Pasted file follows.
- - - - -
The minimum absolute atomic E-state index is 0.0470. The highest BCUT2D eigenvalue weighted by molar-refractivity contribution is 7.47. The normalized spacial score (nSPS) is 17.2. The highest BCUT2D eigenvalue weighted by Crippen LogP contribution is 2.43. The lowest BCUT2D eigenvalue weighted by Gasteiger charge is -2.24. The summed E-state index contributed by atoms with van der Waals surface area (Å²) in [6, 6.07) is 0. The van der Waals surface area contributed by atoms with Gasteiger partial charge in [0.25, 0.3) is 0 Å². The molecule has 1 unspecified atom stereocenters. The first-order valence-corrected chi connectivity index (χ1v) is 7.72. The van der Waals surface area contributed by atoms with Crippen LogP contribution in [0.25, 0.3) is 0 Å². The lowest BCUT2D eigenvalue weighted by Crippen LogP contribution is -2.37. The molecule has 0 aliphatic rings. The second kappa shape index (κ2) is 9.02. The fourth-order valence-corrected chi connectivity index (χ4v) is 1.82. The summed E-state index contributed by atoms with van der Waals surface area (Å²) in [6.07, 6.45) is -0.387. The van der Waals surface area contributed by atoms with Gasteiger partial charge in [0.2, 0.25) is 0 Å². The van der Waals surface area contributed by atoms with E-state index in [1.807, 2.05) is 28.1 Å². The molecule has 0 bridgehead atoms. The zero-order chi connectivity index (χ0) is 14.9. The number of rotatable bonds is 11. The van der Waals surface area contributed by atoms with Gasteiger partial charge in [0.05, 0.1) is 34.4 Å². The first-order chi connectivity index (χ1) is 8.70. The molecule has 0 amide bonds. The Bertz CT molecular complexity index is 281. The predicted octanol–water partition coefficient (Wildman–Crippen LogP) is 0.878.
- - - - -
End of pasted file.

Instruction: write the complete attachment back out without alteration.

The minimum absolute atomic E-state index is 0.0470. The highest BCUT2D eigenvalue weighted by molar-refractivity contribution is 7.47. The normalized spacial score (nSPS) is 17.2. The highest BCUT2D eigenvalue weighted by Crippen LogP contribution is 2.43. The lowest BCUT2D eigenvalue weighted by Gasteiger charge is -2.24. The summed E-state index contributed by atoms with van der Waals surface area (Å²) in [6, 6.07) is 0. The van der Waals surface area contributed by atoms with Gasteiger partial charge in [0.25, 0.3) is 0 Å². The molecule has 1 unspecified atom stereocenters. The first-order valence-corrected chi connectivity index (χ1v) is 7.72. The van der Waals surface area contributed by atoms with Crippen LogP contribution in [0.25, 0.3) is 0 Å². The lowest BCUT2D eigenvalue weighted by Crippen LogP contribution is -2.37. The molecule has 0 aliphatic rings. The second kappa shape index (κ2) is 9.02. The fourth-order valence-corrected chi connectivity index (χ4v) is 1.82. The summed E-state index contributed by atoms with van der Waals surface area (Å²) in [6.07, 6.45) is -0.387. The van der Waals surface area contributed by atoms with Gasteiger partial charge in [0.2, 0.25) is 0 Å². The van der Waals surface area contributed by atoms with E-state index in [1.807, 2.05) is 28.1 Å². The molecule has 0 bridgehead atoms. The zero-order chi connectivity index (χ0) is 14.9. The number of rotatable bonds is 11. The van der Waals surface area contributed by atoms with Gasteiger partial charge in [0.05, 0.1) is 34.4 Å². The first-order chi connectivity index (χ1) is 8.70. The molecule has 0 amide bonds. The Bertz CT molecular complexity index is 281. The predicted octanol–water partition coefficient (Wildman–Crippen LogP) is 0.878.